Are There Grants for Farmers?

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A common dream of those who own a few acres of unused land is to start up some type of farm enterprise. Across the state, the local Extension agent is often seen as the person to call for advice on how to get started. And across the state, one of the first questions we hear is: “Are there grants for farmers?”

The short answer is “yes,” but there are a whole bunch of caveats. 

Caveat number one is that true grants, where an organization gives out money without a requirement to repay, are scarce. In North Carolina there are only a handful of such organizations, some of which are only offered to farmers in a certain part of the state.

Caveat number two is that most of the true grant programs are competitive. Funders almost always have limited funds, and are looking to give money to projects that show innovation, broad collaboration, and wide community impact 

Caveat number three is that  “free” money is usually not truly free. There is usually an involved application process, plus specific documentation and reporting requirements. Grant recipients will invest significant amounts of time on “paperwork”. 

The fourth caveat has to do with timing. Grants are usually offered on a specific timeline, with the application due by a certain deadline. 

Also keep in mind that if there is a grant program to help people “start” farming, I’ve never heard of it (caveat number five, if you are counting). More commonly, such grants are offered to people who have already started an enterprise but could use a small boost to expand or develop further. 

The bottom line is that if you want to start farming, you will almost certainly have to find other sources of money for the major portion of financing. That could be savings, loans from friends and family, loans from conventional banks, an online fundraising site, or other sources. It’s also worth looking into loan programs offered through the US Department of Agriculture, which may carry very low-interest rates compared to conventional loans for those who qualify.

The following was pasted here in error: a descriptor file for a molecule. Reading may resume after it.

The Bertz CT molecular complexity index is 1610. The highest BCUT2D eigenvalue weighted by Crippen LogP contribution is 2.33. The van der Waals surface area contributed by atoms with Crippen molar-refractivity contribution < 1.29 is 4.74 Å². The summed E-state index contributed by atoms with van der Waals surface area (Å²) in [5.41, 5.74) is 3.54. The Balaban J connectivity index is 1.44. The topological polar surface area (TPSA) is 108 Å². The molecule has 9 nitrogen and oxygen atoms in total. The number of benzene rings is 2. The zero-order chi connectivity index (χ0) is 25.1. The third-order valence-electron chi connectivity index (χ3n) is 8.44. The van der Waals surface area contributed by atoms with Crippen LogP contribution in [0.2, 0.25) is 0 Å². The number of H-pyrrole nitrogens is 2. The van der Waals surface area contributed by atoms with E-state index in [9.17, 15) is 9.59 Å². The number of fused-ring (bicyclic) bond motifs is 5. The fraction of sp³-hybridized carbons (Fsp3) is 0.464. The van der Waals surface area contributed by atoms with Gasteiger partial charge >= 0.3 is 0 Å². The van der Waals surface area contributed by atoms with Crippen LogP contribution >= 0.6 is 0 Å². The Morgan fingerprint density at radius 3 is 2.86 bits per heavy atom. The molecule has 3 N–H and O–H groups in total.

Before heading down that road, it would be wise to do a very careful assessment of the risk involved. Starting a farm enterprise is just like starting any business. New businesses in general have a very high rate of failure. And if anything, I suspect farm enterprises are riskier than average.

One great resource to help you assess that risk and research financing options is the Small Business Center at your local community college. Another option is the NC Farm School program which will walk you through developing a complete business plan.

One grant option for farmers in certain North Carolina counties (including Vance and Warren) is the NC AgVentures program.